Thus the system normally functions as (N) independent single RAID subsystems and functions at the speed of one single RAID subsystem multiplied by N if the single RAID subsystems all have the same speed. If the speed of the single RAID subsystems vary, the system normally functions at a speed which is the sum of the single RAID subsystems. In the event of a host computer or primary SAC failure, the secondary SAC controls a double set of storage array devices. This causes interference in transmission of data to the storage devices and slows the speed of the system. The functioning controller thus takes over the function of the disabled controller and provides continuing service, albeit at a reduced speed. The unaffected single RAID subsystems of the redundant RAID system of this invention continue to function unhindered.
In the normal operating mode the present invention enables each SAC to communicate with a set of disks independently of any other SAC, thus operating the redundant RAID system at the speed of N single RAID subsystems. In the event of failure of the host computer or SAC of a component single RAID subsystem, the system automatically assumes the configuration of a conventional active-active system with respect to the affected single RAID subsystem and an unaffected single RAID subsystem. The redundant RAID system continues to operate with access by the functioning RAID subsystem host SAC to all of the disks of both the failed and the functioning SAC, although at a reduced speed.
A host computer and SAC redundant RAID system with a normal speed much higher than the conventional active-active host computer and SAC redundant systems is provided by this invention. In the event of failure of a host computer or SAC the speed of the system is no lower than that of a conventional host computer and storage array controller redundant system. If greater than two single RAID subsystems are included in the redundant RAID system, the speed of the system under nearly all conditions is greater than the conventional redundant system.
The objective of this invention is to provide a host computer and SAC redundant RAID system which continues to operate despite the failure of a single host computer or SAC.
Another objective of this invention is to provide a N host computer and SAC redundant RAID system which operates at the speed of N single RAID subsystems if all have the same speed in the absence of failures, yet provides protection against host computer or SAC failure.
Another objective of this invention is to provide a N host computer and N SAC redundant RAID system which continues to operate at a reduced speed during a host computer or SAC failure while the system continues to operate at the speed of N−1 single RAID systems if all subsystems have the same speed.
Another objective of this invention is to provide a N host computer and SAC redundant RAID system which continues to operate as long as fewer than or equal to N/2 of the single RAID subsystems suffer a failure of the host computer or SAC and each single RAID subsystem with a failed host computer or SAC is linked to an intact secondary SAC.
Another objective is to provide a redundant RAID system with two-ported storage devices each of which is connected to both a primary SAC and to a secondary SAC.
Another objective is to provide a redundant RAID system in which fibre channel or switch fabric technology is used to maximize the speed of the system.
A final objective of this invention is to provide a host computer and SAC redundant RAID subsystem which is inexpensive, resistant to failure, easy to maintain, and is without harmful effects on the environment.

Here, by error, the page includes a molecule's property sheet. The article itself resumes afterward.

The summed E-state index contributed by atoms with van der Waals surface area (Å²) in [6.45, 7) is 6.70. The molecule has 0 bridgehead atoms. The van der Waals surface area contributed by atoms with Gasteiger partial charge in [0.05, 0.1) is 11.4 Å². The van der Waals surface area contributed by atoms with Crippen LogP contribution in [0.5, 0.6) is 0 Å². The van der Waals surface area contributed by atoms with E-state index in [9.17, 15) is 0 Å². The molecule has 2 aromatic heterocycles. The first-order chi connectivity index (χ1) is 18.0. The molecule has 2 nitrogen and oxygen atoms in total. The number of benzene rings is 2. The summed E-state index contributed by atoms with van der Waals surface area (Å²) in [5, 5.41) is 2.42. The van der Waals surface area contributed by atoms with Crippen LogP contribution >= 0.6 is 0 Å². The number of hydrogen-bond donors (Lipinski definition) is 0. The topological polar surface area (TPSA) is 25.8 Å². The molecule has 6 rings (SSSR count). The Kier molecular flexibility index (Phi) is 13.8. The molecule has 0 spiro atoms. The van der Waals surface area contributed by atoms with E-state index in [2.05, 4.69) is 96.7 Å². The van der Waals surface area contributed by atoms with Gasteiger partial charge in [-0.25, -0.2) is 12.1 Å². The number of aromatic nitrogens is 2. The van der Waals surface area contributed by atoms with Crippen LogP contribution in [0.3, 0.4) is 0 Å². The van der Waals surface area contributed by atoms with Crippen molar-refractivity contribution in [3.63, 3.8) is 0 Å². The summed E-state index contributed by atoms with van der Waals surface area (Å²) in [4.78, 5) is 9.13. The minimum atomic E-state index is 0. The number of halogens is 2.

FIG. 1 is a diagrammatic representation of a single prior art RAID subsystem.
FIG. 2 is a diagrammatic representation of a conventional prior art active-active RAID system with two controllers and two host computers.
FIG. 3 is a diagrammatic representation of a FULL-SPEED ACTIVE-ACTIVE redundant RAID system which uses switches to connect arrays of storage devices.
FIG. 4 is a diagrammatic representation of the FULL-SPEED ACTIVE-ACTIVE redundant RAID system of the present invention.
FIG. 5 is a diagrammatic representation of the embodiment of the FULL-SPEED ACTIVE-ACTIVE redundant RAID system of the present invention which incorporates a switch fabric configuration.
FIG. 6 is a flow chart of the process of operation of the redundant RAID system of the present invention.
FIG. 1 is a schematic of the external view of a RAID system referred to in this application as a “single RAID subsystem”. The single RAID subsystem comprised a single host computer 10, a SAC 30, and an array of direct access storage devices (DASD). The host computer 10 is electrically connected to the disk array controller 30 by connector means 20.
The connector means may be a wire or cable connector or a SCSI bus.
In all of the FIGS. the convention is followed of depicting connectors which are not electrically connected as lines which cross perpendicularly. An electrical connection is indicated by a line which terminates perpendicularly at another line or at a symbol for a component. Thus in FIG. 1 the host computer 10 is electrically connected to disk array controller 30 by connector 20. Connector 401 is electrically connected to disk array controller 30 and to DASD 1A 40 and to DASD 1B 41 but is not electrically connected to connectors 402 to 406.
DASD may be disks, tapes, CDS, or any other suitable storage device. A preferred DASD is a disk.
All the DASD and connectors in a system taken as a whole is referred to as an “array” of DASD. The DASD are arranged in channels which consist of a number of DASD which are electrically connected to each other and to the disk array controller by connector means. The channels are designated in FIG. 1 as 1 to 6. The number of channels may vary. A preferred number of channels is 6.